On the election of Martinez for a fourth term, legal adviser Manuel Quintal said Martinez was first elected for a two-year term under the organization’s old Constitution and Bylaws. He disclosed the constitution was amended in 2013 to allow her to seek another two-year term.

On its closely guarded financial statements, treasurer Violeta Manarang-McGough said the books are open to the public through the Guidestar website and also through a Treasurer’s Report read before the election. She said PIDCI would not be able to get a permit to raise funds as a non-profit without presenting a legitimate financial statement.

PIDCI was also represented by board members Albert Diala, Nonoy Rafael and Tambi Wycoco during the forum.

Consul General de Leon said organizing a parade is indeed an “arduous task” put together year after year by a hardworking group of board members who are actually unpaid volunteers.

“Let’s look at what they’re doing within that context,” he said.

He said the ConGen Hour featuring the top officers of PIDCI was “just the beginning of a dialogue” between PIDCI and the FilAm community.

“There is a lot of candor, and a lot of transparency,” he said. Whatever the issues in the community are, De Leon stressed, “They should be addressed first in a dialogue.”

Consul General Mario de Leon Jr. (center) is joined at the panel by PIDCI President  Fe Martinez and Grand Marshal Reuben Seguritan. The FilAm photos PIDCI board members (from left): Violeta Manarang-McGough, Nonoy Rafael, legal adviser Manuel Quintal, and Antero Martinez

PIDCI board members (from left): Violeta Manarang-McGough, Nonoy Rafael, legal adviser Manuel Quintal, and Antero Martinez

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One Comment

  1. Art Silva wrote:

    NY`s Independence Day Parade celebrating the Philippines` National Day is the largest in the world, larger even than that celebrated in the Philippines. With a budget of $280K one would assume the parade will at least tell the story of the central focus of Philippine Independence Day: The June 12,1898 document which was signed by 98 Filipinos, officially declaring war against Western Imperialism and served as the foundational text of Asia`s first constitutional republic. Would there be any floats showcasing the *Camelot of the Philippines*- that short-lived Republic and Golden Age when we were led by a 29-year old president and governed by a congress that belongs to the Generation of 1898, the greatest generation of Filipinos? Or will it be the usual celebrities with selfies? Placing on a pedestal commerce more than culture?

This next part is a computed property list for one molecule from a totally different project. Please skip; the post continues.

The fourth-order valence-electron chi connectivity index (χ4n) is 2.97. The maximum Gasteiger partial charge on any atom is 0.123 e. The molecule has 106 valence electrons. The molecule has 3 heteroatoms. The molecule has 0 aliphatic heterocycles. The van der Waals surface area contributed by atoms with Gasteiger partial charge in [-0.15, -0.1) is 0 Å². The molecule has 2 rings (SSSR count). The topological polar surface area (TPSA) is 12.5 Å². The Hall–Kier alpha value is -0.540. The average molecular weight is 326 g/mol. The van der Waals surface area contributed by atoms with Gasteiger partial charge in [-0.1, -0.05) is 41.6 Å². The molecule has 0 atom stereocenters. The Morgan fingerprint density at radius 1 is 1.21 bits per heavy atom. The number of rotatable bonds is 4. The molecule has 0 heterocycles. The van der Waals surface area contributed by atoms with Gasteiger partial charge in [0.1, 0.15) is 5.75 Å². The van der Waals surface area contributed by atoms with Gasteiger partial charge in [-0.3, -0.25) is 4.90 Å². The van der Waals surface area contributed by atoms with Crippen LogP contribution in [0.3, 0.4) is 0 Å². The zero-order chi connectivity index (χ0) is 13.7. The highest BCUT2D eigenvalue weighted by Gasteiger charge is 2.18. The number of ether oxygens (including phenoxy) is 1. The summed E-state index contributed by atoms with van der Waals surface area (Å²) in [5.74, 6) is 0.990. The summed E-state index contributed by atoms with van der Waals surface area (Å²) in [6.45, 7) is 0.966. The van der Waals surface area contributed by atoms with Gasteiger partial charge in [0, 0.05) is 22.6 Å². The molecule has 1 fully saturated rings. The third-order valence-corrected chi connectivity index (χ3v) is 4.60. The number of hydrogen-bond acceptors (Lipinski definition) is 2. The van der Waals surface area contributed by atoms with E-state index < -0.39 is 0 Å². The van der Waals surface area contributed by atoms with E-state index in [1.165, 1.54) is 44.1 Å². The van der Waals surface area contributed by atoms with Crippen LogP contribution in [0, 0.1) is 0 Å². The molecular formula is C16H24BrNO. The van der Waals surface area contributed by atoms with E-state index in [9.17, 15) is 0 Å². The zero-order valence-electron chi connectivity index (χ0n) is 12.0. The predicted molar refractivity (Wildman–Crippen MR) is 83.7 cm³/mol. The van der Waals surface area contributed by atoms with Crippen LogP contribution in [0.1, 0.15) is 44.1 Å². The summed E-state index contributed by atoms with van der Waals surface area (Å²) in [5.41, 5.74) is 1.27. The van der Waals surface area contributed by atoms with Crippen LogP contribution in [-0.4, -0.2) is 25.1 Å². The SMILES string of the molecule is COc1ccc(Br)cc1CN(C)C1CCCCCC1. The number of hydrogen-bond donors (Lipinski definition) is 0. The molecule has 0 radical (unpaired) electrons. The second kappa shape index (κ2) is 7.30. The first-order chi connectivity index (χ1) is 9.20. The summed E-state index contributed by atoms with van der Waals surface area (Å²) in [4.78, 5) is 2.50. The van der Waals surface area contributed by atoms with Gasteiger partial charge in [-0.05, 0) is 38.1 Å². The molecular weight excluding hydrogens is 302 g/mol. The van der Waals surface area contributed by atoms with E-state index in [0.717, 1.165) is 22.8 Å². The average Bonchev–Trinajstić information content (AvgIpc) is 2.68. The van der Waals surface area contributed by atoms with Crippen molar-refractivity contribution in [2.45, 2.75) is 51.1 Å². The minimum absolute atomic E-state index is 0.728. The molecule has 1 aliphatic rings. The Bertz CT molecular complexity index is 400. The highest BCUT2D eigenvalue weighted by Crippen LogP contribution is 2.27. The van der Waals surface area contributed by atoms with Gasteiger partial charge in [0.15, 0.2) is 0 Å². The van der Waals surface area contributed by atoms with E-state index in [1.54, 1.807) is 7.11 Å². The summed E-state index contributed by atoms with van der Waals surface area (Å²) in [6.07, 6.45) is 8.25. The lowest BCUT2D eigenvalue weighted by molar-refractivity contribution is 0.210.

Are we rendering invisible once again the two Golden Ages of the Philippines: the 600 years of Indianized Kingdoms (900 AD-1565) and Asia`s first War of Independence and Constitutional Republic? A Grand Parade with a budget of $280,000.00 that does not include either or both of the themes previously mentioned will only perpetuate our subjugation and stigma of shame. What will be the message we are broadcasting to the world if we cannot even tell our story through the eyes of our ancestral Kings and Queens, as well as our Founding Fathers; instead share our story through the gaze of our subjugators?

    The purpose of any national day is to reveal our capacity as a people to dream big dreams and achieve it. Because it is in dreaming do we increase our capacity to love – a love fierce and invincible. This kind of love can only be revealed most effectively through our nation`s Golden Ages when we called the shots-and that is the kind of selfless love- pure, fierce and invincible that can break barriers and all Americans and the world can identify with.